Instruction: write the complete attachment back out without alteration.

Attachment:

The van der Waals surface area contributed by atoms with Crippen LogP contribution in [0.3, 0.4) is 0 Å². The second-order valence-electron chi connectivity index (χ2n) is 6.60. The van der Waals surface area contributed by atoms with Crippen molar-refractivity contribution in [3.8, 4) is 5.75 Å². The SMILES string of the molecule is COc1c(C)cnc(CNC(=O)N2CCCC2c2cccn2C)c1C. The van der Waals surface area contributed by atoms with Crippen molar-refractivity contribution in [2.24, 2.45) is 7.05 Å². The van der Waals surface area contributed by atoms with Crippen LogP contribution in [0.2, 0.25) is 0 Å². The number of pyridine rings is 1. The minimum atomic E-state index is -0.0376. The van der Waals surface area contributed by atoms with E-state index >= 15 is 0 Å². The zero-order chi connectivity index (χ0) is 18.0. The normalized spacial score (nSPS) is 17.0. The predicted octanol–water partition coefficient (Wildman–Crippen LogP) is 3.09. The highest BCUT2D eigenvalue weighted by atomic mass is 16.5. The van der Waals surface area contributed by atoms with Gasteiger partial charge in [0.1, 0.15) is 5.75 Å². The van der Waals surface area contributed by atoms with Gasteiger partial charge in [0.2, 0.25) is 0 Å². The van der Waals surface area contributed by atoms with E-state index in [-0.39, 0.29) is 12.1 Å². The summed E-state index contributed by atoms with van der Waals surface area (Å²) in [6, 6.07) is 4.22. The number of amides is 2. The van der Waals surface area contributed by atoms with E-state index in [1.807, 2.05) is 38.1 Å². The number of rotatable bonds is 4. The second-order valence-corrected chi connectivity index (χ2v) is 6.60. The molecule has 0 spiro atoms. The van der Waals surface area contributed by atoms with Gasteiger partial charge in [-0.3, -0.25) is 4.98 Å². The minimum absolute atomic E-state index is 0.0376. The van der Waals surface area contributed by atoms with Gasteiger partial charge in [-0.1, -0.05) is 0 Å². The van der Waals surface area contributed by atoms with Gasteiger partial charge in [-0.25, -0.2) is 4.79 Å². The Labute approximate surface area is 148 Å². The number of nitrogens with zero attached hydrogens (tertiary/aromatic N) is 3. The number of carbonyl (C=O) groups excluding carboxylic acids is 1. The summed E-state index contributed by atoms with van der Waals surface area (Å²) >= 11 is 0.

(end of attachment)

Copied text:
The van der Waals surface area contributed by atoms with Crippen LogP contribution in [0.3, 0.4) is 0 Å². The second-order valence-electron chi connectivity index (χ2n) is 6.60. The van der Waals surface area contributed by atoms with Crippen molar-refractivity contribution in [3.8, 4) is 5.75 Å². The SMILES string of the molecule is COc1c(C)cnc(CNC(=O)N2CCCC2c2cccn2C)c1C. The van der Waals surface area contributed by atoms with Crippen molar-refractivity contribution in [2.24, 2.45) is 7.05 Å². The van der Waals surface area contributed by atoms with Crippen LogP contribution in [0.2, 0.25) is 0 Å². The number of pyridine rings is 1. The minimum atomic E-state index is -0.0376. The van der Waals surface area contributed by atoms with E-state index >= 15 is 0 Å². The zero-order chi connectivity index (χ0) is 18.0. The normalized spacial score (nSPS) is 17.0. The predicted octanol–water partition coefficient (Wildman–Crippen LogP) is 3.09. The highest BCUT2D eigenvalue weighted by atomic mass is 16.5. The van der Waals surface area contributed by atoms with Gasteiger partial charge in [0.1, 0.15) is 5.75 Å². The van der Waals surface area contributed by atoms with Gasteiger partial charge in [0.2, 0.25) is 0 Å². The van der Waals surface area contributed by atoms with E-state index in [-0.39, 0.29) is 12.1 Å². The summed E-state index contributed by atoms with van der Waals surface area (Å²) in [6, 6.07) is 4.22. The number of amides is 2. The van der Waals surface area contributed by atoms with E-state index in [1.807, 2.05) is 38.1 Å². The number of rotatable bonds is 4. The second-order valence-corrected chi connectivity index (χ2v) is 6.60. The molecule has 0 spiro atoms. The van der Waals surface area contributed by atoms with Gasteiger partial charge in [-0.3, -0.25) is 4.98 Å². The minimum absolute atomic E-state index is 0.0376. The van der Waals surface area contributed by atoms with Gasteiger partial charge in [-0.1, -0.05) is 0 Å². The van der Waals surface area contributed by atoms with Gasteiger partial charge in [-0.25, -0.2) is 4.79 Å². The Labute approximate surface area is 148 Å². The number of nitrogens with zero attached hydrogens (tertiary/aromatic N) is 3. The number of carbonyl (C=O) groups excluding carboxylic acids is 1. The summed E-state index contributed by atoms with van der Waals surface area (Å²) >= 11 is 0.